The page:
Halfway into a monthlong conference called to review a treaty barring the spread of nuclear weapons, leading developing nations have failed to agree on a common strategy for seeking faster disarmament and other concessions by the nuclear powers.
The 111-member Nonaligned Movement, made up mostly of developing nations, had been expected to press here for a secret ballot on the future of the 25-year-old Treaty on the Non-Proliferation of Nuclear Weapons, something that the industrial nations strongly oppose.But the movement, at a meeting last week in Bandung, Indonesia, produced a final document shorn of earlier demands for a secret ballot. Also gone was a call for rolling 25-year extensions rather than a permanent renewal of the accord.
The nations with nuclear weapons - the United States, Britain, China, France and Russia - generally favor an indefinite and unconditional extension of the treaty, although China has said it could accept automatic 25-year renewals.
Two of the treaty's original negotiators, George Bunn of the United States and Roland M. Timerbaev of the Soviet Union, who are attending the treaty conference here as observers for nongovernmental organizations, said Friday that they favored the 25-year renewal plan. Such extensions, they reason, would provide greater leverage for prodding nuclear weapons nations into more rapid disarmament and an agreement to end nuclear testing.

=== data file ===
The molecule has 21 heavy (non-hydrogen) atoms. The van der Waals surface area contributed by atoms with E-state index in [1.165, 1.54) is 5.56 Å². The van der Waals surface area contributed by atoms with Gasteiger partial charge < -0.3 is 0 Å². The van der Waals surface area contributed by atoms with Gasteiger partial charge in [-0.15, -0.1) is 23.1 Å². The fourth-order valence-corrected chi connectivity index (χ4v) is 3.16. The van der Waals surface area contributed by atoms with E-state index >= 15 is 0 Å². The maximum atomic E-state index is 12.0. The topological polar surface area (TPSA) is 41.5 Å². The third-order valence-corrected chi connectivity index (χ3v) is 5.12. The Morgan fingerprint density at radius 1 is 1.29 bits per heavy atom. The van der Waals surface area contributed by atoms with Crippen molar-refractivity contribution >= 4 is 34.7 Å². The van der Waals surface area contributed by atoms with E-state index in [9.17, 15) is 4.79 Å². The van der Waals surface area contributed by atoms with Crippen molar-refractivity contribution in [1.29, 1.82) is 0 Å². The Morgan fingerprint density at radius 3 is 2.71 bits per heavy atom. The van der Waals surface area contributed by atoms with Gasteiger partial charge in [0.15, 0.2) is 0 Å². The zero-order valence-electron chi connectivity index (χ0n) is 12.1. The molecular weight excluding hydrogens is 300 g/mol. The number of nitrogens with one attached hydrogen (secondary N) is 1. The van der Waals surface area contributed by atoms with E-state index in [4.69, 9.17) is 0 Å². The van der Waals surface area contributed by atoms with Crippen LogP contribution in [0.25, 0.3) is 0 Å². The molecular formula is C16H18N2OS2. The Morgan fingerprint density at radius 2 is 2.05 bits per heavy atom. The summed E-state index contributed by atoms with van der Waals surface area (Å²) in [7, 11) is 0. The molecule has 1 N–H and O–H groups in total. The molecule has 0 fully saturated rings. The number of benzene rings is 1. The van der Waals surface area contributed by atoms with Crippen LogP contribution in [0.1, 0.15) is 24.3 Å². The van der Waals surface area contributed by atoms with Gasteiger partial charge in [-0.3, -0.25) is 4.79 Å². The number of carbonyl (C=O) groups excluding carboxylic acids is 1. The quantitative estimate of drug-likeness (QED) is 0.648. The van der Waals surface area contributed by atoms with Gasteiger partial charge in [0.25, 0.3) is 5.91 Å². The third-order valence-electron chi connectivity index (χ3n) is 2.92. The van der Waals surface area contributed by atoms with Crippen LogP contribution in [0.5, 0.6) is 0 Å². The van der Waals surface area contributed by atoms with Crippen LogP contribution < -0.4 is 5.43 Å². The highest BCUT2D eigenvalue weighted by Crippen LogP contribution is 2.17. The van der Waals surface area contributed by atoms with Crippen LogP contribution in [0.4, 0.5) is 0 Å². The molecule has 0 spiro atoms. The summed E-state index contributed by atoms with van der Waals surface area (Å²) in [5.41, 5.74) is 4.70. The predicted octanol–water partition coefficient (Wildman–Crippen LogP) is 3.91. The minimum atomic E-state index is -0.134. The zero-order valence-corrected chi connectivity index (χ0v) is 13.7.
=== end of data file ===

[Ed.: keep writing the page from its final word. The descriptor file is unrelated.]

Nations without nuclear programs also want greater sharing of technology - not only in atomic energy but in areas like nuclear medicine and agricultural techniques that could speed development.
It is a pressing issue, since such technology transfers, urged by Article IV of the treaty, lie at the heart of Washington's disputes with Russia and China over the supply of reactors and other equipment to Iran.
The Clinton administration says it fears that the reactors will produce fuel for bombs. But the Iranians point out that they have signed the treaty and agreed to inspections of nuclear sites by the International Atomic Energy Agency.
The steam has been going out of the developing nations' campaign for only a limited treaty extension and other goals ever since South Africa, a new and influential member of the Nonaligned Movement, publicly backed indefinite renewal last week.